Danielle Allen Announces Historic Commitment to Expand Substance Use Recovery Support, Reclassify Nonviolent Drug Offenses To End Criminalization of Addiction

Boston, MA — In every single community in Massachusetts, families are struggling to help loved ones dealing with substance use. In recent years, Massachusetts’ opioid-related death rate hit more than twice the national average — with five people dying of opioid overdoses every day under the Baker-Polito administration. But across our Commonwealth, instead of help, people who need treatment and support for substance use issues of all kinds are getting jail time.

Today, during a press conference held outside the State House, Danielle Allen announced her plan to change that. Making Massachusetts gubernatorial history, Allen announced that as governor, she will extensively build out resources and support for substance use recovery — and will reclassify nonviolent drug offenses as a civil offense in order to end the criminalization that has exacerbated the overdose crisis.

“People in every single Massachusetts community are dealing with substance use issues, or have loved ones struggling with these issues. Too many of us have lost loved ones to the overdose crisis,” said Danielle Allen, Democratic candidate for governor. “Our families know that if you need treatment and support, you should not be getting jail time instead. We need to stop treating addiction as a crime and start treating it as the public health crisis it is. This is how we save lives and help people recover.”

An Allen administration will save lives, support communities, and help people recover by building out extensive resources to support people dealing with substance use — and by reclassifying personal-use drug violations as a civil, not criminal, offense to end the criminalization of addiction. An Allen administration will:

  • Take Oregon’s work as a model and work with lawmakers to implement a harm reduction approach to substance use, as well as to eliminate criminal penalties for personal-use drug possession to make this approach possible.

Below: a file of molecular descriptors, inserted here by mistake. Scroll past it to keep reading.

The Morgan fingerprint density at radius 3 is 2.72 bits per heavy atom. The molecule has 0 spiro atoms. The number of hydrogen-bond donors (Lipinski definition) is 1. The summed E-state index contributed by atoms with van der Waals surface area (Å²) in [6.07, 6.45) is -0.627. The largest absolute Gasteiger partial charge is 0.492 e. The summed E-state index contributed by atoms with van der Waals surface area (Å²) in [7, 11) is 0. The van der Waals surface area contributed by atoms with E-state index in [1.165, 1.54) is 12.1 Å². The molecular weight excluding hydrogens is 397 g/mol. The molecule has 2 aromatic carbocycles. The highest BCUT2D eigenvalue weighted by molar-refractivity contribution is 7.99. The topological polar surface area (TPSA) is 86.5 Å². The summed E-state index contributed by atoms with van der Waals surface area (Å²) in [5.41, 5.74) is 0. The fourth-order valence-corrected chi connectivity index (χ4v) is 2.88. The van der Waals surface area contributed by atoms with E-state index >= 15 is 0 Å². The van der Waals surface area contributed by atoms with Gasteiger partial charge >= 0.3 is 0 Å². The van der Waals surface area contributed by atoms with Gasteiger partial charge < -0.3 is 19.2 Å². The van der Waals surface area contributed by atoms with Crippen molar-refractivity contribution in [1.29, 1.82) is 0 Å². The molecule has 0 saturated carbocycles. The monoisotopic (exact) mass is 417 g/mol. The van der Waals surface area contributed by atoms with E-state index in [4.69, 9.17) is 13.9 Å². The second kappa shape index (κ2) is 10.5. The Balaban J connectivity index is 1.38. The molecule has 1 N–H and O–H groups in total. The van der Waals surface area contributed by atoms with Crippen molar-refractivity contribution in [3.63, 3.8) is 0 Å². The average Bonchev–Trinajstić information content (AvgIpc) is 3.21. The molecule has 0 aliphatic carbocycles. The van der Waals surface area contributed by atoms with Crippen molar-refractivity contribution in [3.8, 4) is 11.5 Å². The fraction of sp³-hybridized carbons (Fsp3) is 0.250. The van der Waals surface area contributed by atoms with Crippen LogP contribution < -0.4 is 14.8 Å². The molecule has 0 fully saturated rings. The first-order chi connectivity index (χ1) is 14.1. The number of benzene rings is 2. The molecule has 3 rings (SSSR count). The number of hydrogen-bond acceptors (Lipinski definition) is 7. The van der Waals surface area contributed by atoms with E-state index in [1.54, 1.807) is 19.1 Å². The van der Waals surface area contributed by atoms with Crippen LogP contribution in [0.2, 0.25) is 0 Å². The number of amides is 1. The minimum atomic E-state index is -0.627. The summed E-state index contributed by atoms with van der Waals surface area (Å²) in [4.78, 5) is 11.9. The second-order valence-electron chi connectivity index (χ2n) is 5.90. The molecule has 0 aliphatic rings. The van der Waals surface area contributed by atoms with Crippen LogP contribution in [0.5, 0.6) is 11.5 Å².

• Expand support and treatment resources so that we’re meaningfully replacing a criminalization system with better access to low-barrier treatment and supportive housing, destigmatization, and broader support for health and recovery — as outlined in our Health Agenda.
  • Create a better foundation for recovery by focusing on health equity and the social determinants of health, as outlined in our Health and Housing Agendas.
  • Refuse to use a strike system approach — so that personal-use drug possession is never a jailable offense.
  • Develop these policies in partnership with people in the recovery community, harm reduction advocates, behavioral health practitioners and experts, state and local lawmakers, and police partners like the PAARI network.
  • Support innovative approaches to justice and health at the municipal level, like overdose prevention centers and alternative 911 dispatches.
  • Expunge criminal records for nonviolent, personal-use drug offenses to make it easier for people who have been incarcerated to find good jobs and rebuild their lives.

The announcement follows a recent gallup poll which found that one in three Americans say their family has been impacted by substance use. Allen affirmed that a criminalization approach to substance use has been a failure — perpetuating the stigma that prevents many people from getting help, and driving the mass incarceration that has ravaged Black and Brown communities. Allen’s championing of public health solutions to the overdose crisis falls in line with the work of the harm reduction community, and builds on legislation proposed by State Reps. Mike Connolly and Liz Miranda in 2021.